When Chintaka Abeywardena moved into his newly built home in Battaramulla, it was a dream come true. It was a perfect suburban neighbourhood, so close to the amenities of the city but also blessed with the bountiful beauty of nature- vast marshlands, wooded areas and a flowing Diyawanna Oya just a stones throw away. Never did he dream that one day he would be locked in a battle with the government, in a desperate attempt to keep his home. Unfortunately for Chintaka and 28 other householders along Rohini Mawatha, Pelawatte their houses stand in the way of a government scheme to build a Presidential residence in this area.
Last Wednesday the residents were given notice under the Land Acquisition Act, that their properties will be taken over by the State. Up in arms, these people vehemently declare that they will not move from their homes.
But do they really have a choice ? According to officials of the UDA, they dont. The government has grand plans for a large new complex for the President, which would host the official residence of the head of government and the Presidential Secretariat, besides security posts, quarters for security personnel and a power sub-station of its own. The site has been chosen because of its location which makes it ideal- security wise, the government claims.
Construction of the new complex is expected to begin within the next three months, according to UDA sources. Geoffery Bawa, renowned architect responsible for the Parliament among other impressive edifices, is involved in the designing of the house and secretariat, which is estimated to cost some Rs. 1.5 billion. Even this, say some officials , is a rather a conservative estimate.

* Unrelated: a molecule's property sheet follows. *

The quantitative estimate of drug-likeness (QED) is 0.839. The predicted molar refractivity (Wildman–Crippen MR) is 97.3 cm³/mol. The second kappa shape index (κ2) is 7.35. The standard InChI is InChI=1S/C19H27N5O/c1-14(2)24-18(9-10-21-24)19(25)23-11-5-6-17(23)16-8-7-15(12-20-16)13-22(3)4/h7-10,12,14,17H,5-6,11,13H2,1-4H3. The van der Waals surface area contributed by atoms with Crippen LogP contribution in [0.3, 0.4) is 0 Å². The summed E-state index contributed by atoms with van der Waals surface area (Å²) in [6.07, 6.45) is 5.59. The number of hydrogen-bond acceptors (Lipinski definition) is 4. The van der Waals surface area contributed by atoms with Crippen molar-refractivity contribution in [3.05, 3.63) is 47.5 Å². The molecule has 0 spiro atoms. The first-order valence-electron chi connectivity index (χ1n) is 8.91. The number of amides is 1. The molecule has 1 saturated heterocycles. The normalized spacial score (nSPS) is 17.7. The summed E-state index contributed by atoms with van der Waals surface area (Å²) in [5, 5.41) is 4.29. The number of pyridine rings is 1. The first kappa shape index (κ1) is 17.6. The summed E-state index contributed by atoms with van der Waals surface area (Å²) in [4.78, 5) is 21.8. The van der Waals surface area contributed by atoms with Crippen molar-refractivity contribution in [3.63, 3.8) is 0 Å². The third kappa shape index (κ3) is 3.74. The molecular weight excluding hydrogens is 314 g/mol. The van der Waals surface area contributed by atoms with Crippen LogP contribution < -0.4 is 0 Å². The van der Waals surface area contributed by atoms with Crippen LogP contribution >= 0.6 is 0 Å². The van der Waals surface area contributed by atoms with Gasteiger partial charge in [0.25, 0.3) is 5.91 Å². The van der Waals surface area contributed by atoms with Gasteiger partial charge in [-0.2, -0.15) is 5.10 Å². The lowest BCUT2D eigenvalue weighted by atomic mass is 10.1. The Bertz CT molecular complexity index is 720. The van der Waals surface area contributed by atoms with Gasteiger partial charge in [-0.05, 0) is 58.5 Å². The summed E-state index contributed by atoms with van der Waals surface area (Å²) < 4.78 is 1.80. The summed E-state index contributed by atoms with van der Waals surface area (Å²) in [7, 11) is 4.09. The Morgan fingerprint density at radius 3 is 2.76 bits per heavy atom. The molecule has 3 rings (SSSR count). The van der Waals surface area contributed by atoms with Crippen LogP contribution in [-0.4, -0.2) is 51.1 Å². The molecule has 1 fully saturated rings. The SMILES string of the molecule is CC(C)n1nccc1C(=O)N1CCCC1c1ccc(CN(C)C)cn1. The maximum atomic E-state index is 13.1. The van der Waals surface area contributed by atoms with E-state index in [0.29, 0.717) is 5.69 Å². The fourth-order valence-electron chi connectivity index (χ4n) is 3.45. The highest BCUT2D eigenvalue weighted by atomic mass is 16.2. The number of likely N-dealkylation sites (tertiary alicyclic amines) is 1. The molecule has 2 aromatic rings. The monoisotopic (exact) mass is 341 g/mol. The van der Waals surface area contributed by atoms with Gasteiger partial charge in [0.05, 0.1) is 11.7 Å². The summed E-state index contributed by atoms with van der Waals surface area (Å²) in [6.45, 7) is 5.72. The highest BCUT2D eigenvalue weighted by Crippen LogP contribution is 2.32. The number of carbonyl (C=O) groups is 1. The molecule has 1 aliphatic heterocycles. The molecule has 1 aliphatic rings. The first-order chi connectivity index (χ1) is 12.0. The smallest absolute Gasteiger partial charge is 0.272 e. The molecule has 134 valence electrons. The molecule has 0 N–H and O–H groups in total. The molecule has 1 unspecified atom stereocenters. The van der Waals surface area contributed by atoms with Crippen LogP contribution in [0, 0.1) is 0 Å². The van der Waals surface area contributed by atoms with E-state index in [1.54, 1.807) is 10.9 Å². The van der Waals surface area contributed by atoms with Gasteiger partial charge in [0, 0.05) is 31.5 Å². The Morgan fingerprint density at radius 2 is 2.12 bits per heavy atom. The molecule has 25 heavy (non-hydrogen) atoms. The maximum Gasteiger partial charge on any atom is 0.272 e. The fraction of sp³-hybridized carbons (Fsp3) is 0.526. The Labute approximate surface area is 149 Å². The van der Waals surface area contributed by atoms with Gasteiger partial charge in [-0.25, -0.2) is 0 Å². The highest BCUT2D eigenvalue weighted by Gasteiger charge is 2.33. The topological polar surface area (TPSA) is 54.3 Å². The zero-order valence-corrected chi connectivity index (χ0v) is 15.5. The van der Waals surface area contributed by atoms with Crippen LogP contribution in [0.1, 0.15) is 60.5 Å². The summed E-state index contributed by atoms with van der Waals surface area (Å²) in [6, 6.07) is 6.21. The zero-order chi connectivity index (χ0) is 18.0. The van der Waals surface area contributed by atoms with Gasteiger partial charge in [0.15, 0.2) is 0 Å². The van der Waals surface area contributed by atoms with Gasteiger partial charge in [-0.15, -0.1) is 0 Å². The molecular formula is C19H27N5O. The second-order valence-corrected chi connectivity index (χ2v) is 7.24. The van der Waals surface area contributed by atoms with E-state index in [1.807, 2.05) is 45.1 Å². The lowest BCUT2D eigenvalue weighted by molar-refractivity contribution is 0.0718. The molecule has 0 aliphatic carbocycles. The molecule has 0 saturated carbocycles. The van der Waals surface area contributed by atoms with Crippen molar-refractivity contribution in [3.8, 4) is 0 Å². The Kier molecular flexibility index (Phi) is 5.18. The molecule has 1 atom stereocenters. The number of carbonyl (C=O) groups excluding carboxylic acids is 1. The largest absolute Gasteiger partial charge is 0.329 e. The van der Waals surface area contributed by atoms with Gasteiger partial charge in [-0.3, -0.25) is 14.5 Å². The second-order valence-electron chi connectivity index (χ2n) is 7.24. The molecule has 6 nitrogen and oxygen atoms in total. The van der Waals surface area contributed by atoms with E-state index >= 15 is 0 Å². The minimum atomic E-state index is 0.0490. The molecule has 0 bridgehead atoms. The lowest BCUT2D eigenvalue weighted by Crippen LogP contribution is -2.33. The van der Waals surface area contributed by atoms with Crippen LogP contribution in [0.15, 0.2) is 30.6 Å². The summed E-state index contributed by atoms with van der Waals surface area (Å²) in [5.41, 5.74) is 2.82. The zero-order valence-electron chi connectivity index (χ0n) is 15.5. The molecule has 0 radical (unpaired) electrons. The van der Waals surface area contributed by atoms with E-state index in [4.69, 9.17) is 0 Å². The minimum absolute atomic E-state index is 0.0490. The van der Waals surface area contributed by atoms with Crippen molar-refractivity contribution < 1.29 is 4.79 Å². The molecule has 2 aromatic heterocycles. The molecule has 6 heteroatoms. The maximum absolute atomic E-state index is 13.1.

"The decision to build at this particular spot was taken entirely by the Ministry of Defence," Project Co-ordinating Consultant of the UDA, Winston Rupasinghe told The Sunday Times. " The Defence Ministry studied several sites and decided on this one. We were instructed by the government to acquire the land on which these houses are built and prepare for the construction."
This is a part of a plan to move most official buildings from Colombo to Kotte. Already the Speakers Official Residence is under construction at Battaramulla. The two and a half acre plot on which the 29 houses are built, is only part of the 50 acre land which will be a high security area containing the new residence and secretariat. Even new road access is planned although information on this or where the exact location of the residence was not divulged. The 50 acres will mostly consist of reclaimed marshy land, taken over by the UDA when the Parliamentary complex was built. Other than the 28 houses, most of which were built by the property developer, Vajira House Builders, the land presently contains the Jana Kala Centre where students are trained in folk art. The Centre too will be moved to a site agreed upon by the Youth Ministry.
Also to be acquired is a building and land proposed for an Old Peoples Home owned by ex. UNP Chairman N.G.P. Panditharatne. UDA claims that he has agreed to hand the site over. When asked if there was any way of avoiding the 29 houses, and constructing on the rest of the 50 acre plot, UDA officials were adamant. "There can be no other buildings close by. All that is built upon now will have to be razed to the ground."
But the residents remain equally adamant, even after receiving notice of acquisition. "We hope we can solve this amicably, without resorting to legal procedure," Tilak Pathirana, a resident said. When asked if he would consider compensation, he quickly replied, "You must be joking. I spent four years and two months building this house and if they had told me earlier I could have saved several millions." Pathirana, Chairman of the Southern Group, is just completing his luxurious Rs. 55- million-upto-now house at the edge of the Diyawanna Oya.